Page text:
Besides building empathy and trust, we need to look at a couple of key communication skills. Let’s focus on three skills you can use that will help you work with your patients:
- Attentive listening
- Open-ended questions
- Clear language
As much as is possible in the clinic, give the patient you are speaking to your full attention. When you ask patients to share facts about their health, you are asking for something very personal.
If you don’t pay attention to what is being shared, you send a clear message that you are not interested, not focused, or—worst of all—you don’t care. This will quickly undermine any relationship that you have begun to build. When you speak to your patient beyond the simple yes/no questions that are a routine part of any treatment, be focused and ready to listen to what the patient has to tell you.
A second important skill to master is asking open-ended questions. An open-ended question requires the person you are speaking with to answer something other than yes or no. Open-ended questions can help you get more information from your patient to provide better care, and improve your relationship at the same time.
Which of these questions are open-ended?
- Are you in any pain today?
- How are you feeling today?
- Have you had any new symptoms since your last treatment?
- What sorts of symptoms have you had since your last treatment?
- How has your access been doing?
- Can you still feel the thrill in your access?
When you ask open-ended questions, patients can see that you care and are making an effort to learn about their thoughts, feelings, and motivations. Learning to use open-ended questions is an easy and quick way to have better relationships with your patients.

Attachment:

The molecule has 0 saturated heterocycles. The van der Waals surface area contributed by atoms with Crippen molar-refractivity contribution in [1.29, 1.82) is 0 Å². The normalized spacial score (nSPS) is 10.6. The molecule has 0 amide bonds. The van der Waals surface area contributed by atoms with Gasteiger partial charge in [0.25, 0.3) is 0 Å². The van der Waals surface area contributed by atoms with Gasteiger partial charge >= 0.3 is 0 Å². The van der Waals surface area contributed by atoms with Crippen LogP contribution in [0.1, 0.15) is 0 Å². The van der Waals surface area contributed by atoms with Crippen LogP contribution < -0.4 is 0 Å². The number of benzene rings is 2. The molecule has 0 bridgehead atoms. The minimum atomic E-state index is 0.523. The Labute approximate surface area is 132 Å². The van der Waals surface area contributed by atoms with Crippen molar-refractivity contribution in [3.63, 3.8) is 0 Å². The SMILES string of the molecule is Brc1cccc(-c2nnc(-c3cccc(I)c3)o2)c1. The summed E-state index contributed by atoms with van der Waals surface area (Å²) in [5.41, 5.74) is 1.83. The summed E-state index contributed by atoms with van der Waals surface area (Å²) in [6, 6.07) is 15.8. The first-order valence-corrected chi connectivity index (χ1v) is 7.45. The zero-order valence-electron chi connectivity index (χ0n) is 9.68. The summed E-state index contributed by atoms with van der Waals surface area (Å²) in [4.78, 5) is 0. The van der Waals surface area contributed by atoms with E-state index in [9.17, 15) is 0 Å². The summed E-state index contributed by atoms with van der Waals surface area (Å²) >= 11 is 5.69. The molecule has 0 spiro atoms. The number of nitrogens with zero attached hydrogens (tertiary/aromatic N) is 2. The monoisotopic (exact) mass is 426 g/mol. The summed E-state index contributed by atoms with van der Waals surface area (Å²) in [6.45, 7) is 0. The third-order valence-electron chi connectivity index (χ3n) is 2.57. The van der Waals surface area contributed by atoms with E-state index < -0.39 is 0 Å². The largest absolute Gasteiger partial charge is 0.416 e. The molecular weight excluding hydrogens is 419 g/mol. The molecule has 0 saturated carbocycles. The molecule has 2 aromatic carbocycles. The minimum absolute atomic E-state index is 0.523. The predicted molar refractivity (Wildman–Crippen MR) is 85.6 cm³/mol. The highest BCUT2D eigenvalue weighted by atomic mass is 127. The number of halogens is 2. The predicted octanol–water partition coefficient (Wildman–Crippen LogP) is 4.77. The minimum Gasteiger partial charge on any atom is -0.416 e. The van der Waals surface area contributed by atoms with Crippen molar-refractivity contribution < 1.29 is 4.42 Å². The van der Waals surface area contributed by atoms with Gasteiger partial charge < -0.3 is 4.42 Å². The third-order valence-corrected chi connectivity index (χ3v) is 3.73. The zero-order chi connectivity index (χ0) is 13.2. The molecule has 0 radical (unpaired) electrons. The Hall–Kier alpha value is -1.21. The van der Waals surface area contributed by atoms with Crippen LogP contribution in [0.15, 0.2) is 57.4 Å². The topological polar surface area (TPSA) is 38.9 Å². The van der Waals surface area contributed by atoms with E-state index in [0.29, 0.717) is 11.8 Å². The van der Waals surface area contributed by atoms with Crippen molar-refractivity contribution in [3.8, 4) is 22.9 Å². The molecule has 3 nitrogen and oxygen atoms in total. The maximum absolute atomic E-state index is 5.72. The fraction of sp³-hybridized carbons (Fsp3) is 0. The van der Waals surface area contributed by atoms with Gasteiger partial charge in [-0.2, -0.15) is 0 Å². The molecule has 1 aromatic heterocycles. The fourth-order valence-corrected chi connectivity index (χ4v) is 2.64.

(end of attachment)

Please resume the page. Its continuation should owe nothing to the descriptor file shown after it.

Healthcare in general and dialysis in particular has a language of its own. We use simple words like run, thrill, labs, and outcomes. We also use less-common medical terms like albumin, AV fistula, hemoglobin, and bruit. And, we throw around lots of acronyms like URR (adequacy), HTN (hypertension), and IDDM (diabetes).
These words and acronyms save us time. But, to many patients, you are speaking in a foreign language! We need to use words, terms, and descriptions our patients will understand and avoid medical terms if we can. Taking the time to explain to your patient exactly what you are talking about will show your interest in their understanding and will enhance the relationship you have with the patient.
Terry has been on dialysis for 4 weeks now, and you have seen a real change in his behavior and attitude. He is more open with you and is starting to talk to other patients. He is talking more about his health and his interest in getting a transplant. This is likely a result of the efforts you and the other staff have put forth in building a relationship with him and taking the time to understand his needs.